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How to Find a Position

Last Updated: October 17, 2020

  • Starting off
    • Determine things important to you—what must you have in a job, what you don’t need
      • Location, volume, compensation, practice setting, specialty, etc
    • Know your strengths in what you can bring to your job as well as your weakness
    • Prepare a professional CV and review with a faculty or mentor
    • Communication/availability
      • Make sure voicemail is set up and sounds professional
      • Clear cell phone voice mailbox and email in-box so you don’t miss valuable information about a potential job
      • Check your spam/junk email folder—emails from an unfamiliar email address might be sent to your spam/junk folder
      • Save every address of people relevant to your job search in your contacts, including recruiters, practice managers, doctors at potential places of employment
        • Less likely to have emails go to spam/junk folder
        • You’ll know who is calling and can get in the right frame of mind before answering
        • Easier to contact them
    • Set up auto-replies for your email and phone if you won’t have access for various reasons
      • Will explain a delayed response so employers don't assume you are disinterested
  • Should you use a recruiter? The process of looking for a job can be overwhelming, from contract negotiations to compensation models. New graduates often use recruiters to help them locate their first position. Recruiters are hired by employers to find a candidate to fill their job opening. They are often paid a flat fee at the time of the initial consult and then again after a candidate has signed a contract. Recruiters can vary across the country from which regions they represent to which specialties. Some pros and cons of using a recruiter are listed below to help you decide if using a recruiter is right for you.
    • Pros
      • No fees paid by the candidates. Recruiters receive compensation from the employers for their consultations and when a position is filled.
      • Recruiters know people and oftentimes have direct connections with various employers. They might also have contact information for contract lawyers, realtors, etc, who you will need as you proceed with finding a position.
      • Recruiters get paid when they fill a position, so they will work hard to find a position for you.
      • Using a recruiter is usually a better use of your time. They are able to contact multiple employers, review positions, etc, while you are able to focus on finishing residency.
      • Many recruiters have online resources for candidates to help them through the process, such as CV guidelines and samples, information on how to evaluate practice opportunities, relocation tips, a listing of common mistakes made by new graduates, questions to ask during interviews, etc.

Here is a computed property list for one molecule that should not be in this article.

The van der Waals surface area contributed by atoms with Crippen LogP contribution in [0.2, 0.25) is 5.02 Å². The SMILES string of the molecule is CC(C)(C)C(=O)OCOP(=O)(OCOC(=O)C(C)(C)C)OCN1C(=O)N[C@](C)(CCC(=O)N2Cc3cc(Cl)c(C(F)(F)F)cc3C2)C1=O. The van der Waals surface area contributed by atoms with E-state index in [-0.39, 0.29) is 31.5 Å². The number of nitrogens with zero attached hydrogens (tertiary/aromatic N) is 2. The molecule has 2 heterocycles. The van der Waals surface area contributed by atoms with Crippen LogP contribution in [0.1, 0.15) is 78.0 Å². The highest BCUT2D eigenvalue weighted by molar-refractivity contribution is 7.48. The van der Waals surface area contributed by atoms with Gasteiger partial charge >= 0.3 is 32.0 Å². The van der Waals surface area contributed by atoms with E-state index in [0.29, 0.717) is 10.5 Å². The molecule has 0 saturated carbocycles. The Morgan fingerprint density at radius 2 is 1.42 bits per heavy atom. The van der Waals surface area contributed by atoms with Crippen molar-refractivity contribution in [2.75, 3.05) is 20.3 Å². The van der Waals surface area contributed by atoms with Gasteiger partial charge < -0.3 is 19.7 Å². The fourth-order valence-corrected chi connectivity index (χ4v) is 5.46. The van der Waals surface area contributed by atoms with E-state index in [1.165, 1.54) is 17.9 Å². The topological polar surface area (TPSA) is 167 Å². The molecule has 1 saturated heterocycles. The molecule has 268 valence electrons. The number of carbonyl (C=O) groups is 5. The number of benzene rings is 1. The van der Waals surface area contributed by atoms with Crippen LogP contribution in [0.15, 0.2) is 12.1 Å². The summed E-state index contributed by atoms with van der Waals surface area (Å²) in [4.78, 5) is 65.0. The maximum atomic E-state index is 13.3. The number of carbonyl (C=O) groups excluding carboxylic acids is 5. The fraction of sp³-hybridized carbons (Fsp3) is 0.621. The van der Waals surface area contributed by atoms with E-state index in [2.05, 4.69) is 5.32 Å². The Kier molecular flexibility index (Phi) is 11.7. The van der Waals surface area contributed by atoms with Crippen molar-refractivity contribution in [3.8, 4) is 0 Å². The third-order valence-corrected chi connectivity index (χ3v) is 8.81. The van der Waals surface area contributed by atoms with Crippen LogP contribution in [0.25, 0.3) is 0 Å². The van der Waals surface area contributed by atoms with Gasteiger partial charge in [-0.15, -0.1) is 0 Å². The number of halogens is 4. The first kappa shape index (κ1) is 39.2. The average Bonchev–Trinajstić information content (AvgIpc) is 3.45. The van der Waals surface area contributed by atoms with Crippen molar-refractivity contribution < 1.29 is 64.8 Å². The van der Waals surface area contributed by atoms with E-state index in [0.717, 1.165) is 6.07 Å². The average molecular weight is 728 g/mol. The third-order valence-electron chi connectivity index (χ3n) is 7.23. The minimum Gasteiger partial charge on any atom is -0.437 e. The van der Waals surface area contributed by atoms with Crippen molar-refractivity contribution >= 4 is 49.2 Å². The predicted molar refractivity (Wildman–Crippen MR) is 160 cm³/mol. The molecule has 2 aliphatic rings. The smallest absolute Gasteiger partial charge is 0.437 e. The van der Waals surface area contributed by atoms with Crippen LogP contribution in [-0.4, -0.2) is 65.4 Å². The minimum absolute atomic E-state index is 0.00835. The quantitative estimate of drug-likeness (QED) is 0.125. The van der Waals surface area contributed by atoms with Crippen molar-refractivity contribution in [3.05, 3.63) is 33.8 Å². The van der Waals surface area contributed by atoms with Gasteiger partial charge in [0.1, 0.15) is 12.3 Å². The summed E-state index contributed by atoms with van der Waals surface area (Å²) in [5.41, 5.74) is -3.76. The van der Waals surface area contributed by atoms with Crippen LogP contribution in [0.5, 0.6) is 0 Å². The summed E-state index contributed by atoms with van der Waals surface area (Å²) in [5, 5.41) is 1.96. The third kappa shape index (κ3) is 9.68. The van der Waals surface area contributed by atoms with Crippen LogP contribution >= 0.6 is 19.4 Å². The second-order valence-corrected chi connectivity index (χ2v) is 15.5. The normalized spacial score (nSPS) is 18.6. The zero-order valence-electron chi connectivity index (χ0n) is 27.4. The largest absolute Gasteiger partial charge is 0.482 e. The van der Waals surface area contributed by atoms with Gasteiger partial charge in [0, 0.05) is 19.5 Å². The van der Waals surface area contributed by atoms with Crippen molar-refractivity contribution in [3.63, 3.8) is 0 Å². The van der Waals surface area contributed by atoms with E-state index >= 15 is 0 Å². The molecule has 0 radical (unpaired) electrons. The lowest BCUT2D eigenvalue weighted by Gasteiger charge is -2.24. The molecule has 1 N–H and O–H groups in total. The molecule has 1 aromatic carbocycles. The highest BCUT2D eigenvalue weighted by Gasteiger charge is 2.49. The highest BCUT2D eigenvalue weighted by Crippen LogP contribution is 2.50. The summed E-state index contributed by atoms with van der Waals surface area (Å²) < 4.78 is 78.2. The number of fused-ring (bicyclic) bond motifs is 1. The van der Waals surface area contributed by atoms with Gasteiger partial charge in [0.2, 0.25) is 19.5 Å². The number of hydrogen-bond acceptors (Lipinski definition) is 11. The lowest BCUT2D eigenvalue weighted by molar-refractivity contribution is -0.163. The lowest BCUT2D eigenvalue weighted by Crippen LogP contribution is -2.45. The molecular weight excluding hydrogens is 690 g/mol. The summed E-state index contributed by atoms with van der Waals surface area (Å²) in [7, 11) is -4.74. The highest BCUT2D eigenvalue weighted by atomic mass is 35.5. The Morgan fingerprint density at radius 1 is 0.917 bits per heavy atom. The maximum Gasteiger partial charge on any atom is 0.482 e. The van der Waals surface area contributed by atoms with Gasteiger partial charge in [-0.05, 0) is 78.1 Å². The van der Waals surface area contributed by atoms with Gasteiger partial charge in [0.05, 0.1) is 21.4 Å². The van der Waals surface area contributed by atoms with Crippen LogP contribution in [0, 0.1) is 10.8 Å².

• Some recruiters even assist with medicolegal services or negotiations/strategic planning.
    • Cons
      • Recruiters might try to place you where you don’t belong, because they get paid once a position is filled, and they don’t have a fiduciary responsibility to represent your best interests.
      • They are unable to look in a specific location for a candidate, since they are hired by the employer/practices. They are able to share ongoing searches in the area, but this search might not be comprehensive.
      • Recruiters only know of available job positions for which they have been hired. There might be several similar positions in the same area that they were not hired to fill.
  • Online resources—whether you are beginning your job search or simply want an idea of what jobs are available, there are many online resources. Some of these resources simply list available jobs with short blurbs and a way to contact the employer/recruiter. Others have search options that allow you to input preferred location, specialty, and sometimes even the type of practice, and they list all applicable matches. Below are examples of online resources.
    • Organized neurosurgery—AANS and CNS both have career centers
    • Individual employer/health system websites—if you know the area in which you would like to practice
    • Recruiter websites—many allow you to search without giving them your information or requiring a membership
    • Job search agencies—examples include CareerMD, PracticeMatch.com, and others, which can connect employers with employees and set up career fairs; these sites also provide a wide network of recruiters access to your profile, and they may provide unfettered access
    • Social media sites—LinkedIn, Facebook, Twitter
    • Journal websites—JAMA career center, NEJM career center

DOI: https://doi.org/10.18791/nsatlas.v11.ch03

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